WILMOT, PETER, Micmac (Mi’kmaw) hunter, craftsman, and chief; b. or baptized 26 July 1824 in Fishers Grant (Pictou Landing), N.S., son of Joseph Wilmot and Madeleine (Madeline) Dinian; he had three or four wives and nine children; d. 27 Dec. 1932 in Truro, N.S.
Peter Wilmot, a Roman Catholic, had “church records” which, he said, proved that he had been born 26 July 1826. (In fact, his son said that he had been born two years earlier.) He was born or baptized on St Anne’s Day, formerly the day when many Micmac baptisms and marriages were performed and then recorded in church registers. With few Roman Catholic priests to minister to the Micmac (Mi’kmaq), the sacraments could rarely be celebrated except when the Micmac came together on the feast day of their patron saint.
Wilmot loved the forest life. When he was 14 he killed his first moose, at which time his coming-of-age feast would have been held. In 1844, on a list compiled for Nova Scotia’s commissioner of Indian affairs, Wilmot was recorded as being at River John, and as having received five shillings in government assistance. The list for 1855 notes that he was living alone at Fishers Grant. Little is known about Wilmot’s family. His first wife had one child, who died young. His second marriage was to an Acadian woman, and they had eight children.
Wilmot was an excellent craftsman in wood. In the collection of the Nova Scotia Museum is a cross made of hundreds of interlocking pieces, which he created at the age of 15. Some of his work was entered in an exhibition held in London in the mid 1880s (possibly the 1886 Colonial and Indian Exhibition), and he won a medal. Wilmot retained his skill to the end of his life: when interviewed by journalist Clarissa (Clara) Archibald Dennis on 26 July 1932, he had just come in from the forest with wood he had cut, carried home, and intended to use for making bows and arrows.
Wilmot served as chief of the band at Fishers Grant in the 19th century (a reserve was established there in 1865). He was proud that he had met many famous men, including Premier Joseph Howe* and Sir Charles Tupper*. In his later years he was famed as the eldest living Nova Scotian and was pleased to receive, in 1932, a letter of congratulation from Premier Gordon Sidney Harrington*. Wilmot told Dennis, “I have never taken a doctor’s medicine in my life.… I always use my own barks and herbs.”
Until the age of 50 he lived in wigwams, but towards the end of his life his home was a small shack on the Millbrook Reserve near Truro, where his son Charles lived with his wife. (Charles’s sister Mary Anne was living in the state of New York.) Wilmot explained to Dennis, “I was the first Indian to come here. I came from Pictou with my wife 80 years ago, and my mother.” Initially they located at Bible Hill, near Truro, where his mother died. He then moved to Millbrook. “There were no other Indians here. Later maybe one family and so on came. This Truro was just a little village, was all one big wood.” He told Dennis that the one thing he wanted, at 106, was a “decent house” of his own. “I have been for years in this shack. The Government promised to build me a house. As I do not expect to live another hundred years, I hope they’ll soon get at it.”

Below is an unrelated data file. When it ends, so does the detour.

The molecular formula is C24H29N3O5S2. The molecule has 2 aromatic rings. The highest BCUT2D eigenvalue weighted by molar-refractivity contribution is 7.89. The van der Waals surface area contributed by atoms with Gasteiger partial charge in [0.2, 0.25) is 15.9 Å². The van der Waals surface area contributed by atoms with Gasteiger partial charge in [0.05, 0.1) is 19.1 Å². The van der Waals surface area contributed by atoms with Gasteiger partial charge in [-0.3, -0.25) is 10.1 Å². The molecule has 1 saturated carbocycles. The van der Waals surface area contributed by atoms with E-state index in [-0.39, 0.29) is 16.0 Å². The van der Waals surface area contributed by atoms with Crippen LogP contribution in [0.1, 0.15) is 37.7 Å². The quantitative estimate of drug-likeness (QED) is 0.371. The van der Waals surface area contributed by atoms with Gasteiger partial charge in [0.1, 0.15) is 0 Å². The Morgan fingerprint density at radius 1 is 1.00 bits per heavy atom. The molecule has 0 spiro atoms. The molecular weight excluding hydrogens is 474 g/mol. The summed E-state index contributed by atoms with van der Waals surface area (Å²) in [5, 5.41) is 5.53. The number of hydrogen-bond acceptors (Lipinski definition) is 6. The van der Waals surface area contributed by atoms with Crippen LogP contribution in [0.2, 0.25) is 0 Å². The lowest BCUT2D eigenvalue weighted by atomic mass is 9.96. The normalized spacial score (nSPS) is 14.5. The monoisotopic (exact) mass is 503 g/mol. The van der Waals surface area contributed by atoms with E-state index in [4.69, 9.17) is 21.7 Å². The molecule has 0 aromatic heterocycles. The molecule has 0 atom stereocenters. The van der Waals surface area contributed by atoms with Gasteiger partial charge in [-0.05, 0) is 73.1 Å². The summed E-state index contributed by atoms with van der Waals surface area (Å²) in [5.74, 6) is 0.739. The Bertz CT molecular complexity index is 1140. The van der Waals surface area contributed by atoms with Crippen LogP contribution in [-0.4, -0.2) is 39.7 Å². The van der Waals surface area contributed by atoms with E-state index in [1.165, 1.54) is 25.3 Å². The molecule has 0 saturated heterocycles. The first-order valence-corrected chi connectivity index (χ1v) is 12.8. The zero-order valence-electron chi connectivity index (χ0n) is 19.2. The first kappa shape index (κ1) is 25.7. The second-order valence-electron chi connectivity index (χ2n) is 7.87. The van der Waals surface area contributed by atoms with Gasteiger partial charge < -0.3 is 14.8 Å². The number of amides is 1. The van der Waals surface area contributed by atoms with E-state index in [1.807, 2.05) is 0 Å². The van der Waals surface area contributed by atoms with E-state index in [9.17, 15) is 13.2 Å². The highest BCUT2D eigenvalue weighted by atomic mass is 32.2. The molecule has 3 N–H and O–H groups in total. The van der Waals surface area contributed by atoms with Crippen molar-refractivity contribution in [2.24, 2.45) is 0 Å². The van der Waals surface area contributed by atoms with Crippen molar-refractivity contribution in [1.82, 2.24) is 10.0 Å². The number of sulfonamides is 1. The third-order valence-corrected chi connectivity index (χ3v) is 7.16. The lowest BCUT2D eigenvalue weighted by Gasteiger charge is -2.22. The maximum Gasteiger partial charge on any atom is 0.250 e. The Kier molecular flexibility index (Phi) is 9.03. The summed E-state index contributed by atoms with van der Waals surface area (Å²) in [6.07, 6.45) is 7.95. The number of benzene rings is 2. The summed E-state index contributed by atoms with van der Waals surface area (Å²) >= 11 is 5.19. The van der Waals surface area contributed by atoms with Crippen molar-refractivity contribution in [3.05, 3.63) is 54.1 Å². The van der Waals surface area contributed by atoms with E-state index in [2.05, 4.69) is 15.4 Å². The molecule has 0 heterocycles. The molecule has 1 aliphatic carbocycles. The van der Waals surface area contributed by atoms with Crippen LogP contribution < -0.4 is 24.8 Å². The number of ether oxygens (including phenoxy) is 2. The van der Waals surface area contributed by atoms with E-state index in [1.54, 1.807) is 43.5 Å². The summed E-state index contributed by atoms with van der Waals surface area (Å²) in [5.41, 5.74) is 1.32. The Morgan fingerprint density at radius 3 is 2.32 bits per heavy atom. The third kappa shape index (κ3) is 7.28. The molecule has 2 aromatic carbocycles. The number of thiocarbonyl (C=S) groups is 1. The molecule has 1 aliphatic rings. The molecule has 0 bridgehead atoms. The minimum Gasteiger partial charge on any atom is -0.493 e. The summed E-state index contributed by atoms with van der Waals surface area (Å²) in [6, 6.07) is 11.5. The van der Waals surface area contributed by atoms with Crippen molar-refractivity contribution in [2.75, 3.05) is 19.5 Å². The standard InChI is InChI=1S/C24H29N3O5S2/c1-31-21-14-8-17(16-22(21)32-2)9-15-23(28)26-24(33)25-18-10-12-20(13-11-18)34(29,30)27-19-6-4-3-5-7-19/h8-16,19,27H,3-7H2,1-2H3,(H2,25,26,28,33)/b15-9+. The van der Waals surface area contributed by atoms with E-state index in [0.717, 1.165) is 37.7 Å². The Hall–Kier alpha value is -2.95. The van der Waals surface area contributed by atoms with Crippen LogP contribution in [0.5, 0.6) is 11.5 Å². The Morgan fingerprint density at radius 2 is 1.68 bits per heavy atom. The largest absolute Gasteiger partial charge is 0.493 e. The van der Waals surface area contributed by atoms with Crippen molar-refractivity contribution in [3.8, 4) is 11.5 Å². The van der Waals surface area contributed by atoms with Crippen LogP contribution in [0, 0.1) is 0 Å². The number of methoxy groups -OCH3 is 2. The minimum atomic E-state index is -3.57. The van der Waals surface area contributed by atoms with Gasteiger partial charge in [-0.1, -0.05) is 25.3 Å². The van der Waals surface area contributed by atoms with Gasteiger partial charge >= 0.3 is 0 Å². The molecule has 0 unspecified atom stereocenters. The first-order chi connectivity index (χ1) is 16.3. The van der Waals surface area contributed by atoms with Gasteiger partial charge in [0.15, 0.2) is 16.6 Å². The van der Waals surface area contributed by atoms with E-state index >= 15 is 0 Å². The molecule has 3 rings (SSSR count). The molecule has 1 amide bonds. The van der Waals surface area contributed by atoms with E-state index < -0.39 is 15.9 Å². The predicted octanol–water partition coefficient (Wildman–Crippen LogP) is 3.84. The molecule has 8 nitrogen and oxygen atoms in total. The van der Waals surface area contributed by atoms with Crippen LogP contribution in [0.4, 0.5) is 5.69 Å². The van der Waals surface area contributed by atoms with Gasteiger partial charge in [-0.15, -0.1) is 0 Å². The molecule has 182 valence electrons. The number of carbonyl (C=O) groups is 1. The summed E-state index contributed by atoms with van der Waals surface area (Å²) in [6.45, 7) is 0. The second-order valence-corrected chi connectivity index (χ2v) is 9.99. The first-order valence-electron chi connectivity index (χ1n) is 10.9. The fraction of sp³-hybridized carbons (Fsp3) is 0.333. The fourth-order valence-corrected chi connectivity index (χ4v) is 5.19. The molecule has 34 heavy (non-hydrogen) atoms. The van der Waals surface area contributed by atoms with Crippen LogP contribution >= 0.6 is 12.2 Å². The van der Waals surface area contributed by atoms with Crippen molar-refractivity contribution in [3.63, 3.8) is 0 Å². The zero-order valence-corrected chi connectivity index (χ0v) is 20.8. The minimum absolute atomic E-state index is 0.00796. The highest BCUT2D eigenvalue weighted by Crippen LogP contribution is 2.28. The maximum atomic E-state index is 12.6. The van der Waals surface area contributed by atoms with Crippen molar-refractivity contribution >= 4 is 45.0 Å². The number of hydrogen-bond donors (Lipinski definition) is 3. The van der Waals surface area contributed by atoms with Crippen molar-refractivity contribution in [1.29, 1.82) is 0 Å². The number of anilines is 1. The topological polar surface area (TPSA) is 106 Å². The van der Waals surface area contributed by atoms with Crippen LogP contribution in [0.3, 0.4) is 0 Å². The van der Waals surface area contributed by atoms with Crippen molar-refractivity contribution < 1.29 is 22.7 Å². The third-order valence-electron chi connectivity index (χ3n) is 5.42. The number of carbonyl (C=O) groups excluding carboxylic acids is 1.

Wilmot established a small hunting camp near Sunny Brae, Pictou County, where, even as a centenarian, he spent time alone. From here he made an epic journey, taken when he was well over 100 years old. He walked through forests from Sunny Brae to Guysborough in Guysborough County and back again, a distance of more than 100 miles. His purpose was to revisit all the sites of his past hunting expeditions. He estimated that he had killed during his lifetime about 300 moose and many bears, and he was famed for taking the last caribou ever seen in Nova Scotia. “I have had an outdoor life, hunting all the time in the woods and trapping. I shot a moose when I was over 100 years old. It weighed 600 pounds.” During his great journey to Guysborough, in a burnt clearing, he met three bears. They looked at him, but did not attack, perhaps sensing that his hunting days were over.
When Dennis interviewed Wilmot on his birthday in 1932, he had a special request. “I want you to take my picture with my seventy-year-old gun.” She described the scene: “He rose, took down a spectacularly beaded coat and cap from a nail and donned them both. The moccasins on his feet were made by himself. Then with the face lined and seamed with the care of over a century, he faced the camera.”
Less than six months later Dennis wrote in his obituary, “And now Peter Wilmot has been gathered to his fathers, the ‘first’ citizens of North America. One hundred and six years he lived in Nova Scotia. The fragile frame could not hold the spirit any longer.”
Photographic portraits of Peter Wilmot are found in “The Mi’kmaq portraits coll.,” comp. R. H. Whitehead et al.: novascotia.ca/museum/mikmaq (consulted 18 Oct. 2013). The wooden cross made by Wilmot was sold to the Nova Scotia Museum (Halifax) (Acc. 1937.54) by his son Charles after his death.
N.S. Museum Library, mss, Piers papers, “Micmac Indian hunters and guides of the old days, according to Lewie Newell McDonald of Enfield, N.S.” NS, MG 15, vol.5, no.69; “Nova Scotia hist. vital statistics,” Colchester County, 1932: www.novascotiagenealogy.com (consulted 11 Feb. 2013). Halifax Herald, 26 July, 27 Oct., 29 Dec. 1932. N.S., House of Assembly, Journal and proc., 1844, app.50. The old man told us: excerpts from Micmac history, 1500–1950, comp. R. H. Whitehead (Halifax, 1991).